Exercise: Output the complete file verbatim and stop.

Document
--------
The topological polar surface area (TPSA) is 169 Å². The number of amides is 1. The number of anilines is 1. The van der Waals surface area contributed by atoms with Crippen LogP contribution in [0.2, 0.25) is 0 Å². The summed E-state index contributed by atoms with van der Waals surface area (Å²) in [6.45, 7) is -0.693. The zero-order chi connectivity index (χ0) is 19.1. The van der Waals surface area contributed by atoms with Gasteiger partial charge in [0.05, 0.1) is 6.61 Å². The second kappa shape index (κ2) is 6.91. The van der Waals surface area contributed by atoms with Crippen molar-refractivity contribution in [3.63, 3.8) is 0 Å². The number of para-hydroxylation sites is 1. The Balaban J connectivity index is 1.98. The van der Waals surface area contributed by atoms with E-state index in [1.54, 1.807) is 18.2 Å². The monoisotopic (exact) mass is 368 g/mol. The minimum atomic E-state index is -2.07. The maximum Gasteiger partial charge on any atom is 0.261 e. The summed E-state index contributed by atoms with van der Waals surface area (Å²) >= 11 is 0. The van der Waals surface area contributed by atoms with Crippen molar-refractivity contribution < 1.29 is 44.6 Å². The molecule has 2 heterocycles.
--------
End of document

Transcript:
The topological polar surface area (TPSA) is 169 Å². The number of amides is 1. The number of anilines is 1. The van der Waals surface area contributed by atoms with Crippen LogP contribution in [0.2, 0.25) is 0 Å². The summed E-state index contributed by atoms with van der Waals surface area (Å²) in [6.45, 7) is -0.693. The zero-order chi connectivity index (χ0) is 19.1. The van der Waals surface area contributed by atoms with Gasteiger partial charge in [0.05, 0.1) is 6.61 Å². The second kappa shape index (κ2) is 6.91. The van der Waals surface area contributed by atoms with Crippen molar-refractivity contribution in [3.63, 3.8) is 0 Å². The number of para-hydroxylation sites is 1. The Balaban J connectivity index is 1.98. The van der Waals surface area contributed by atoms with E-state index in [1.54, 1.807) is 18.2 Å². The monoisotopic (exact) mass is 368 g/mol. The minimum atomic E-state index is -2.07. The maximum Gasteiger partial charge on any atom is 0.261 e. The summed E-state index contributed by atoms with van der Waals surface area (Å²) >= 11 is 0. The van der Waals surface area contributed by atoms with Crippen molar-refractivity contribution < 1.29 is 44.6 Å². The molecule has 2 heterocycles.